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Children's games, or "advanced" games? Which sell more?

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lucasAB
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I am aware that children's books outsell all other books by far, but what about games?

There seem to be more children's games at WalMart and other large stores, I guess that means they sell better then most "advanced games". First, let me define "advanced" games. Games that require more of everything. Memory, reading, mechanics, gameplay, pieces, size, etc... Games like Axis and Allies, Agricola, Last day on Earth, Risk 2210 are not children's games... they are "advanced" games(not adult games mind you). Games played by both teenagers and adults.

So, back to the question... What moves more copies: children's games, or "advanced" games? Do any of you know? If so, please let the rest of us know.

Lucas

scifiantihero
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Joined: 07/08/2009
Card Games.

I know that Yugioh, at the height of it's popularity, outsold Magic. It was certainly geared toward a younger crowd.

boardgameguru
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Party

Well

I think simple not complicated party games are better.

Also concerning childres books I ust found out that the author has to get their OWN Artwork one pay for it whereby with games the publisher handles that which is totally cool that I found games inventing I think years ago however I was bit young then as I actually invented five of the most selling party games ahh to get a time machine.

doho123
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If you are looking at mass

If you are looking at mass market retail chains such as Walmart or Target, it doesn't break down as easily between adult or kids games.

They don't really care about those designations as much as whether a product has some of marketability behind them, and more importantly, that they hit a certain pre-determined price point.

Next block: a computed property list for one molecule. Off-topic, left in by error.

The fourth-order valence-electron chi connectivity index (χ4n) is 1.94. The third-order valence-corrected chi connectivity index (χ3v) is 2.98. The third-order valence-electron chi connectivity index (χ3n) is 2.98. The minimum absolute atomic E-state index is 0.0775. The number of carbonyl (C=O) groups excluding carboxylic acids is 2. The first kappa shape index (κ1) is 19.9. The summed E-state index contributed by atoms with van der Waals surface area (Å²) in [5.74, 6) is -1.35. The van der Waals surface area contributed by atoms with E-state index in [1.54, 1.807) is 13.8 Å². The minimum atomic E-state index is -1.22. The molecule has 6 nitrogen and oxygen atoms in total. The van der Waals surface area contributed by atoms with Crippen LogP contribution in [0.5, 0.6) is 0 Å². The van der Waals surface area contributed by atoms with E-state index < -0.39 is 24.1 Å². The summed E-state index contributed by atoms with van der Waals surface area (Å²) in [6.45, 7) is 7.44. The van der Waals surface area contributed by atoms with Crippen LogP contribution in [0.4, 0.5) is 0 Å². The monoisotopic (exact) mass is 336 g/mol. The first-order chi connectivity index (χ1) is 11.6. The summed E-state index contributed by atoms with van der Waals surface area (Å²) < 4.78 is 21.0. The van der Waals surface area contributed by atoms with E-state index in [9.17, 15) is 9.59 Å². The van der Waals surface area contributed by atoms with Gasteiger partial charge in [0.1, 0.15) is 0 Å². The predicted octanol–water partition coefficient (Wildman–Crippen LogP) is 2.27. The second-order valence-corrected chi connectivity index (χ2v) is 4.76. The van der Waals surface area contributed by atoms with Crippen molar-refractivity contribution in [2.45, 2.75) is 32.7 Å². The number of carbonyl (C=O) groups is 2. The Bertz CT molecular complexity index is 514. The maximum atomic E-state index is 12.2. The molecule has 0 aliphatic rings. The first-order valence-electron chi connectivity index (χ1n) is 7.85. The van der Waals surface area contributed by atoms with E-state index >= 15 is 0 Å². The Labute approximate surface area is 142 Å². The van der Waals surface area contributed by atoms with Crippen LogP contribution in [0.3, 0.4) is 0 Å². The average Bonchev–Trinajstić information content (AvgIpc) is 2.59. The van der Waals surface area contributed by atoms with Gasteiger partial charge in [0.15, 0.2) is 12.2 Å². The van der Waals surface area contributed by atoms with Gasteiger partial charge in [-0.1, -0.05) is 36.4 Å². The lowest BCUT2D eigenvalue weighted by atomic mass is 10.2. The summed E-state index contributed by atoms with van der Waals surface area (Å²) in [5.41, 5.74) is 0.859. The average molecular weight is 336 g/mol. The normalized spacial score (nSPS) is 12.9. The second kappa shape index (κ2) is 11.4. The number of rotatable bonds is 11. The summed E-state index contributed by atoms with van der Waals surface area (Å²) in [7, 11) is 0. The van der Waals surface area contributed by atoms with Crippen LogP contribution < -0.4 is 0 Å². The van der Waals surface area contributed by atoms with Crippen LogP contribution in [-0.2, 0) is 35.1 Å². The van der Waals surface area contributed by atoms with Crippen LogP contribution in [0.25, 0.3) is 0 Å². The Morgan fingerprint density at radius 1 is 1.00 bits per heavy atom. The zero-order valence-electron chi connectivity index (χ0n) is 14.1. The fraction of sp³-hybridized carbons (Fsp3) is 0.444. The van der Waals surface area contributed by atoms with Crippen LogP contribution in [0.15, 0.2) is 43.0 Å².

From my estimation in the past, they won't even bother looking at a game over $19.99, with the exception that they maybe will occasionally look at something they would consider to be on the geeky end up to $39.99. Which is a shame, particularly from the kids game section, because there are a bunch of great kids games that are out there from Europe made with nice big wood pieces but ,alas, are in the $40 price range due to the production values.

As far as which sells more, that's pretty tough to figure out, since on a game-by-game basis, it's all over the place.
I would assume that if Walmart can't sell "many thousands" of any particular game-type product, it won't be on the shelf very long, since they really are the masters of self throughput.

(That's not to say that the big box stores won't make an occasional reach at something beyond the standard Hasbro/Mattel line, as long as it hits their price point and marketing thresholds. I've seen Battlestar Galactica and the Knizia Lord of the Rings both at Target in the past.)

boardgameguru
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What games other than?

Any people noticed what games are on the Walmart shelf past couple years other than as you say the "Hasbro Mattel lines"

lucasAB
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RE: What games other than?